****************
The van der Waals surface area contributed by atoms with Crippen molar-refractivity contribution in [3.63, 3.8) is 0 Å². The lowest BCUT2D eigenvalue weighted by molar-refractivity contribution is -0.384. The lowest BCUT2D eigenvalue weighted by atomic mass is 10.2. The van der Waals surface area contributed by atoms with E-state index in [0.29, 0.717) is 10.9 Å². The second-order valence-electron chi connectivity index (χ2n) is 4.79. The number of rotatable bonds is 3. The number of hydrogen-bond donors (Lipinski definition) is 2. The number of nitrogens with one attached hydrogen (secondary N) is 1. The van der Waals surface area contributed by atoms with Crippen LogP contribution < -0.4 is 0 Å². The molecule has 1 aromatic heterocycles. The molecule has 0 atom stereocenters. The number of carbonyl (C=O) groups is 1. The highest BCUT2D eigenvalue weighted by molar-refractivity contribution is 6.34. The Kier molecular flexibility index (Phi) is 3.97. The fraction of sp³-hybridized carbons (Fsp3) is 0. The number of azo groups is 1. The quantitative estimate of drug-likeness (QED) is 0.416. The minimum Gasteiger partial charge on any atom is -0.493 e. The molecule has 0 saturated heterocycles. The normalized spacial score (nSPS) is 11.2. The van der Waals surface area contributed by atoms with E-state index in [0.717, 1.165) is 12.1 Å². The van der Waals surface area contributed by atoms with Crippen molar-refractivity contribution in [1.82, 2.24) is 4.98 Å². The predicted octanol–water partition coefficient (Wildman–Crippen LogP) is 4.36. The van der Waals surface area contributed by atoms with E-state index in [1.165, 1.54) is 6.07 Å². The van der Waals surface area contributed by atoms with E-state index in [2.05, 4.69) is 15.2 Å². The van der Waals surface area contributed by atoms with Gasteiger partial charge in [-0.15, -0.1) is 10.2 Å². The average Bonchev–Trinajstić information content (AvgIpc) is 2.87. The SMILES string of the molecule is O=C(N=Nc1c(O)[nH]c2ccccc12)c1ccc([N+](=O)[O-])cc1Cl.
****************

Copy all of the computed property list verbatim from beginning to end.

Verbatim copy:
The van der Waals surface area contributed by atoms with Crippen molar-refractivity contribution in [3.63, 3.8) is 0 Å². The lowest BCUT2D eigenvalue weighted by molar-refractivity contribution is -0.384. The lowest BCUT2D eigenvalue weighted by atomic mass is 10.2. The van der Waals surface area contributed by atoms with E-state index in [0.29, 0.717) is 10.9 Å². The second-order valence-electron chi connectivity index (χ2n) is 4.79. The number of rotatable bonds is 3. The number of hydrogen-bond donors (Lipinski definition) is 2. The number of nitrogens with one attached hydrogen (secondary N) is 1. The van der Waals surface area contributed by atoms with Crippen LogP contribution < -0.4 is 0 Å². The molecule has 1 aromatic heterocycles. The molecule has 0 atom stereocenters. The number of carbonyl (C=O) groups is 1. The highest BCUT2D eigenvalue weighted by molar-refractivity contribution is 6.34. The Kier molecular flexibility index (Phi) is 3.97. The fraction of sp³-hybridized carbons (Fsp3) is 0. The number of azo groups is 1. The quantitative estimate of drug-likeness (QED) is 0.416. The minimum Gasteiger partial charge on any atom is -0.493 e. The molecule has 0 saturated heterocycles. The normalized spacial score (nSPS) is 11.2. The van der Waals surface area contributed by atoms with E-state index in [0.717, 1.165) is 12.1 Å². The van der Waals surface area contributed by atoms with Crippen molar-refractivity contribution in [1.82, 2.24) is 4.98 Å². The predicted octanol–water partition coefficient (Wildman–Crippen LogP) is 4.36. The van der Waals surface area contributed by atoms with E-state index in [1.165, 1.54) is 6.07 Å². The van der Waals surface area contributed by atoms with E-state index in [2.05, 4.69) is 15.2 Å². The van der Waals surface area contributed by atoms with Gasteiger partial charge in [-0.15, -0.1) is 10.2 Å². The average Bonchev–Trinajstić information content (AvgIpc) is 2.87. The SMILES string of the molecule is O=C(N=Nc1c(O)[nH]c2ccccc12)c1ccc([N+](=O)[O-])cc1Cl.